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Wilbur Ross: Bad Times Ending for Nat Gas, Just Starting for Bonds

Aaron Task
Editor in Chief
Daily Ticker

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Wilbur Ross, chairman and founder of WL Ross & Co., became one of the world's richest men by venturing in where few others dared to tread.

After the dot.com bubble burst in 2000, Ross made big investments -- and ultimately big money -- in down and out U.S. steel companies Bethlehem Steel and LTV, as well as Appalachian coal mines and textile makers like Burlington Industries.

After the 2008 financial crisis, Ross bet heavily on banks, including Bank of Ireland and U.K.'s Northern Rock, as well as a handful of relatively small U.S. banks like Cascade (CACB), Sun Bancorp (SNBC) and First Michigan, which is now Talmer Bank & Trust. As a group, those investments have paid off handsomely as well.

Ross doesn't like the term "vulture" investing or "bottom feeding" to describe what he does, although "distressed investing" certainly fits the bill.

Today, he sees "opportunity in marine transport of petroleum and petroleum products," via a 2011 investment in Diamond S Shipping, which has a fleet of 30 refined product vessels and 10 more under construction.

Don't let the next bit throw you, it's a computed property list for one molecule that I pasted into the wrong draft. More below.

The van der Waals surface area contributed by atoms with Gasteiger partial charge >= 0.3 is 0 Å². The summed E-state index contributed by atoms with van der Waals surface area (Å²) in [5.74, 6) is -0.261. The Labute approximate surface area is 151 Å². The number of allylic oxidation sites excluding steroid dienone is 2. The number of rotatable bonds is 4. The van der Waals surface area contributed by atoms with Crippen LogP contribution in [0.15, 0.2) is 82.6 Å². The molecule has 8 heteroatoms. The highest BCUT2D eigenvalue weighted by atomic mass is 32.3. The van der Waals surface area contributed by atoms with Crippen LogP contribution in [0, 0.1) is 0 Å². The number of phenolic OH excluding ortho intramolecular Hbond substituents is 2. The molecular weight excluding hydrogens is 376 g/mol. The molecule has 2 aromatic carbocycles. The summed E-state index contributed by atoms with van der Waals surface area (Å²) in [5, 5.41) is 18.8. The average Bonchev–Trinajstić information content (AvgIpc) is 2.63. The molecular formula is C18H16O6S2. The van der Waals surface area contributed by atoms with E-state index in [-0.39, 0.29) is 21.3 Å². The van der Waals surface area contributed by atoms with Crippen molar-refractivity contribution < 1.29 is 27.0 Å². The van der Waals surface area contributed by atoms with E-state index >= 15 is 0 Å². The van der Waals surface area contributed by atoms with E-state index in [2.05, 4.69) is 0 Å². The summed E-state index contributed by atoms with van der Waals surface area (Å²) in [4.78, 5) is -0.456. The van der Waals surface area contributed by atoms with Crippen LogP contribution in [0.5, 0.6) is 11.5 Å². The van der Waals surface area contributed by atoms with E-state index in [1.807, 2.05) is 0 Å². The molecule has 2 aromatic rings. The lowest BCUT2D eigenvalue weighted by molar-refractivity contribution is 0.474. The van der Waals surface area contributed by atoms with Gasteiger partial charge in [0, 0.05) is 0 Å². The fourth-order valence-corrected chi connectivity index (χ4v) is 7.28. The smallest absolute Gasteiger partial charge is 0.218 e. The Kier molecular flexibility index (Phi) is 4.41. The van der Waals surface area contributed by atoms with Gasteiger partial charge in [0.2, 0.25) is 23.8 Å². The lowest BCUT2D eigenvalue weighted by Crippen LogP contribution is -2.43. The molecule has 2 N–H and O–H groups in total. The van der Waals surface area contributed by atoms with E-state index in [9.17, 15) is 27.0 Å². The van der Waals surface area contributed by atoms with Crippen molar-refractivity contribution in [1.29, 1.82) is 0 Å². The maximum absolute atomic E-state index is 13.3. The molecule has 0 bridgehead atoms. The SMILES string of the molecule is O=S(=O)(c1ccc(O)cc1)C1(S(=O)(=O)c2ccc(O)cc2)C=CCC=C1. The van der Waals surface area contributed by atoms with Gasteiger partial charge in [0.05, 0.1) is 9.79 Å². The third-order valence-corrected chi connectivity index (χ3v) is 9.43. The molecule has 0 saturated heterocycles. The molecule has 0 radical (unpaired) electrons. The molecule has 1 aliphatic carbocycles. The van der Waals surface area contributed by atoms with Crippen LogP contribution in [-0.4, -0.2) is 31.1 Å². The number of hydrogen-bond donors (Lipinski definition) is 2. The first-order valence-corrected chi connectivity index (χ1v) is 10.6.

While Diamond S is a bet on charter prices for shipping, Ross also made a bet on commodities via a big investment in Exco Resources (XCO), an independent exploration company with shale gas assets.

"We were a little early in that but will continue to be doing more in shale gas," he says.

Like many, Ross sees the opportunity for U.S. natural gas to be a bigger portion of our energy supply and a potential export bonanza.

"Natural gas doesn't give cancer, it's A very useful product, very cheap per Btu -- much less than oil, and is less pollutive than oil or coal," he says.

But unlike many others, Ross hasn't been betting on natural gas prices, which have tumbled from $14 in 2005 to around $2 today. Natural gas faces continued headwinds in the near-term," he says, namely excess supply after an unusually warm winter.

"There may be a little more downward blip but I think the worst part has got to be over," Ross says.

The worst may be over for natural gas, but Ross thinks the bad times are just beginning for U.S. Treasuries. "Over a 24 to 36 month period, we'll see the really big bubble was in 10-year Treasuries," he says, suggesting the end of quantitative easing and less fear among international investors will be its undoing.

Other people have made similar calls about Treasuries in recent years. Few of them a track record of success anywhere near this Wall Street legend.

Aaron Task is the host of The Daily Ticker. You can follow him on Twitter at @aarontask or email him at altask@yahoo.com.